Ancient Roman kings would purposely ingest poison in order to build up immunity to it. Modern allergists seem to be taking a page from their playbook in order to relieve allergies. A study conducted by researchers from the National Institutes of Health found that peanut allergies could be eased by exposure to peanuts.

The study was conducted with 40 adults and adolescents who suffered from peanut allergies. The researchers first performed a test in order to establish how many - or how few - peanuts the participants could tolerate. Then 20 participants were administered sublingual therapy. In this case, they received tiny amounts of peanut powder that they placed under their tongue. The other half was given a placebo powder. Gradually, both groups received slightly more powder.

The results were pretty astounding. After 44 weeks of the study, 14 of the 20 given the peanut powder, or 70 percent, were able to withstand 10 times the amount of peanut exposure than they were able at the start of the study. Only three in the placebo group were able to say the same. In the peanut powder group, many people were able to withstand a peanut exposure at 100 times what they previously could.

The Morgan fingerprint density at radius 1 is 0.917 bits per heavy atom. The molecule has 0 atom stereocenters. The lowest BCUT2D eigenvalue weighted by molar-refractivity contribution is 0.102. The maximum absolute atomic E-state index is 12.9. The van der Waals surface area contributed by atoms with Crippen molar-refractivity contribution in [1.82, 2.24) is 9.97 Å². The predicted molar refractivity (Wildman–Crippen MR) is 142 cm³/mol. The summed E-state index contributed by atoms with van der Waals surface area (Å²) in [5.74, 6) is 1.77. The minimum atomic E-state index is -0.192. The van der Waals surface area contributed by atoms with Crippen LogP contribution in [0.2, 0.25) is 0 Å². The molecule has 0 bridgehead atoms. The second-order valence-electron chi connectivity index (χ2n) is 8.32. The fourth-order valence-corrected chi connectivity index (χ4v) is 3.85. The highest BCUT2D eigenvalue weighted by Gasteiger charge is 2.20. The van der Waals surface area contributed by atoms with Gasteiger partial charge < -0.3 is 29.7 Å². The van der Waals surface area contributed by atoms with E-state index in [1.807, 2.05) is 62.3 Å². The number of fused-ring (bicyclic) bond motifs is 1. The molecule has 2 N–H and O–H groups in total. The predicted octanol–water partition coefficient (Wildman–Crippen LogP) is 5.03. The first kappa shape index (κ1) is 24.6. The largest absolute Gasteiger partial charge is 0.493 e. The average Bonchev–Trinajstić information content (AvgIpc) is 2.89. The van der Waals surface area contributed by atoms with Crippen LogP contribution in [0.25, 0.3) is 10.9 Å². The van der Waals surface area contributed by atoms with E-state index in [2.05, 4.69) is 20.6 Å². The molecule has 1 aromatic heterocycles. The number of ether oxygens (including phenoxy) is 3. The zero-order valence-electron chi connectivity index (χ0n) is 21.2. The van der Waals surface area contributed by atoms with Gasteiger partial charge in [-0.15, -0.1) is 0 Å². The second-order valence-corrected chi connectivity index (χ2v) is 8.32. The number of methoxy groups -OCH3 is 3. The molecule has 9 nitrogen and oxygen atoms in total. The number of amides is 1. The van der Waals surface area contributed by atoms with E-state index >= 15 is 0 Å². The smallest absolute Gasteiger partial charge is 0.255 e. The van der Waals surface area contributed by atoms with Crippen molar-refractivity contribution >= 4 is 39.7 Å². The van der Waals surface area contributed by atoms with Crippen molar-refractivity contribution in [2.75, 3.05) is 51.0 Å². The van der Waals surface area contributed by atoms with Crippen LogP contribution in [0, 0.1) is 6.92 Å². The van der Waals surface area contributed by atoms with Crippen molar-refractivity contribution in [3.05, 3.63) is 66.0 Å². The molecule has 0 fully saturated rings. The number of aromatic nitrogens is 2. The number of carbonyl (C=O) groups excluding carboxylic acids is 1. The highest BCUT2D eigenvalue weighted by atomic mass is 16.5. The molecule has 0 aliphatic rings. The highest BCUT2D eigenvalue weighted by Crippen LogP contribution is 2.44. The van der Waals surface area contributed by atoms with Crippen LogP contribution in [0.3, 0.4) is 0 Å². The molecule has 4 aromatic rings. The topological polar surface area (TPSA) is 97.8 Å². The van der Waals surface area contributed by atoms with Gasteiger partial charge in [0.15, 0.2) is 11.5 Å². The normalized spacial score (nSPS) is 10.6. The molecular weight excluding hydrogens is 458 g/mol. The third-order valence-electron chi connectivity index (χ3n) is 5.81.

The research is exciting for people with food allergies, but the scientists note in a statement that much more work is needed. It certainly does not mean that people should try a similar approach themselves; the first-stage doses contained a billionth of a gram of peanut powder, far smaller than any person could reasonably cut in the kitchen. Even after months of training, even those who responded well to the treatment were able to only tolerate a fraction of an ounce of peanut powder. While participants mostly reported minor side effects from the treatment, like an itchy mouth, one participant had a reaction so severe that it required the use of an EpiPen.

The treatment was also hardly a cure. The allergy sufferers who responded best could withstand exposure equivalent to trace amounts of peanuts - like someone cooking in the same pan that had previously been used to cook a dish with peanuts. The participants were certainly not able to withstand a peanut butter and jelly sandwich. Regardless, the findings were still good, especially for children who may unwittingly come into contact with trace amounts of peanuts.

The study was published in the Journal of Allergy and Clinical Immunology.